Thursday, 31 May 2012

Some food for the thoughts of Jon Ungoed-Thomas and Philip Johnston – IdA/DWP

You weren't invited to Ovum's Industry Congress on 24 May 2011, were you, so you didn't hear Phil Pavitt's talk on the "frictionless services" that he says the public is demanding from HMRC.

Still, you can read about it in Computer World UK, where you will discover that Phil is the Chief Information Officer (CIO, i.e. what we used to call the "DP Manager") at HMRC and he says frictionless services require identity assurance (IdA).

He may be right about that, after all we don't know what a frictionless service is, but he must be wrong when he says: "We don't currently have ID authentication in UK government".

That's just not true. Some of us small businesses have been submitting our VAT returns online using the UK Government Gateway every three months for several years now and that requires ID authentication by the UK government. And millions of people use HMRC's self-assessment website for income tax, again via the Government Gateway.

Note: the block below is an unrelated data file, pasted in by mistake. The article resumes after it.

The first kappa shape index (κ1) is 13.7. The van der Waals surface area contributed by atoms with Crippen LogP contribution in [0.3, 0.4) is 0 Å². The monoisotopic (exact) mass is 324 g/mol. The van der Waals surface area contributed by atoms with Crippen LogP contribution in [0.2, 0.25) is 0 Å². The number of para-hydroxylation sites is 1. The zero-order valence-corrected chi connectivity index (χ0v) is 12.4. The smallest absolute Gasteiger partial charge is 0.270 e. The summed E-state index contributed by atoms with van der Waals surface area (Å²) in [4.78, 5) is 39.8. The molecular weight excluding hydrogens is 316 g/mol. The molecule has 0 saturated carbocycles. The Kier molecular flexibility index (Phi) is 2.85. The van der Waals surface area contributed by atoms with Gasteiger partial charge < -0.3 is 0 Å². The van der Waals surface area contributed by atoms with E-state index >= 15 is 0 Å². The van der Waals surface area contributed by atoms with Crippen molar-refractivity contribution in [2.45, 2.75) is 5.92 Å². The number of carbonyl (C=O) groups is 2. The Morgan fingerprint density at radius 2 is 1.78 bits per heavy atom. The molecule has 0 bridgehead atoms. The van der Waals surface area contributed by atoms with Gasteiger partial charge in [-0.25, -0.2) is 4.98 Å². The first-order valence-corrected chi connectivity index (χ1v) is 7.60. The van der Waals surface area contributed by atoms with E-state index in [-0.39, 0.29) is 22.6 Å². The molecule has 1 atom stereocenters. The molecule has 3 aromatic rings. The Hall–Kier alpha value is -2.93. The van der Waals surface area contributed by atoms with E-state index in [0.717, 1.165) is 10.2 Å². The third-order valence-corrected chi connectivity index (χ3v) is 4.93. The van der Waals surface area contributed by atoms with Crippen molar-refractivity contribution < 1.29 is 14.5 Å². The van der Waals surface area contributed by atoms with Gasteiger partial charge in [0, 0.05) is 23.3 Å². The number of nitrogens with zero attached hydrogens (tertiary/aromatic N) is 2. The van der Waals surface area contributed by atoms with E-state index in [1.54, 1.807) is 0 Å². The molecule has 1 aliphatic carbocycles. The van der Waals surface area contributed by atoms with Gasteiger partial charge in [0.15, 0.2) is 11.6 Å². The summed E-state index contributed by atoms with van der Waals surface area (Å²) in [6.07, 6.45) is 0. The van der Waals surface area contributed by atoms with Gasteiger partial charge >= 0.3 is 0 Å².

Why does Phil make this false statement?

Because no-one in Whitehall likes the Government Gateway. It doesn't look anything like the front end of Amazon or eBay or Facebook or Google. They want the Government Gateway to go away, it's old and ugly and not the sort of accessory a hip young CIO wants to be seen dead wearing. It cost millions. It works. It seems to be secure. But it's got to go.

What will the IdA replacement look like? Not long to wait to find out now, says Phil, "in March of this year the Department for Work and Pensions (DWP) revealed plans that will see it be the first central government department to roll out identity assurance services, in a project that is set to cost £25 million".

£25 million? What's the betting that there's a 1 in front of that by the time the National Audit Office get to take a look? If we're lucky. Otherwise a 4. While even Oxfam won't want the old Government Gateway, already paid for, years of successful use behind it, but pensioned off in its prime.

What do we foresee? All together now – friction!

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